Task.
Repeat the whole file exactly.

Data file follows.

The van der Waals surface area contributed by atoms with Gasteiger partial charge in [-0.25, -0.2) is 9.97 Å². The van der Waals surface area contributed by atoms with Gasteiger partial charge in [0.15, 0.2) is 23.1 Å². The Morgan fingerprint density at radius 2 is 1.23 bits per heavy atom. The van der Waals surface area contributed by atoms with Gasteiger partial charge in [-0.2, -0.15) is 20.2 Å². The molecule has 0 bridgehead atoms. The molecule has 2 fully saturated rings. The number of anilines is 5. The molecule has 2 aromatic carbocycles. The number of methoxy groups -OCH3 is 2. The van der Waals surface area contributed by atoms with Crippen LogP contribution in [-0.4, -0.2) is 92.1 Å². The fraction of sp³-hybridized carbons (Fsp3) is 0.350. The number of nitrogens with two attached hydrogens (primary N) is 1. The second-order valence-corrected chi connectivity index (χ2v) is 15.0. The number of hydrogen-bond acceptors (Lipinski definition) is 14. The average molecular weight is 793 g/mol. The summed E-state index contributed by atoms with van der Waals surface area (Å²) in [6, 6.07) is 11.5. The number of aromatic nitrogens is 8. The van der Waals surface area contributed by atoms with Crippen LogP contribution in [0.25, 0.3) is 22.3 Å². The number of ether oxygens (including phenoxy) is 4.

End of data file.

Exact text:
The van der Waals surface area contributed by atoms with Gasteiger partial charge in [-0.25, -0.2) is 9.97 Å². The van der Waals surface area contributed by atoms with Gasteiger partial charge in [0.15, 0.2) is 23.1 Å². The Morgan fingerprint density at radius 2 is 1.23 bits per heavy atom. The van der Waals surface area contributed by atoms with Gasteiger partial charge in [-0.2, -0.15) is 20.2 Å². The molecule has 0 bridgehead atoms. The molecule has 2 fully saturated rings. The number of anilines is 5. The molecule has 2 aromatic carbocycles. The number of methoxy groups -OCH3 is 2. The van der Waals surface area contributed by atoms with Crippen LogP contribution in [-0.4, -0.2) is 92.1 Å². The fraction of sp³-hybridized carbons (Fsp3) is 0.350. The number of nitrogens with two attached hydrogens (primary N) is 1. The second-order valence-corrected chi connectivity index (χ2v) is 15.0. The number of hydrogen-bond acceptors (Lipinski definition) is 14. The average molecular weight is 793 g/mol. The summed E-state index contributed by atoms with van der Waals surface area (Å²) in [6, 6.07) is 11.5. The number of aromatic nitrogens is 8. The van der Waals surface area contributed by atoms with Crippen LogP contribution in [0.25, 0.3) is 22.3 Å². The number of ether oxygens (including phenoxy) is 4.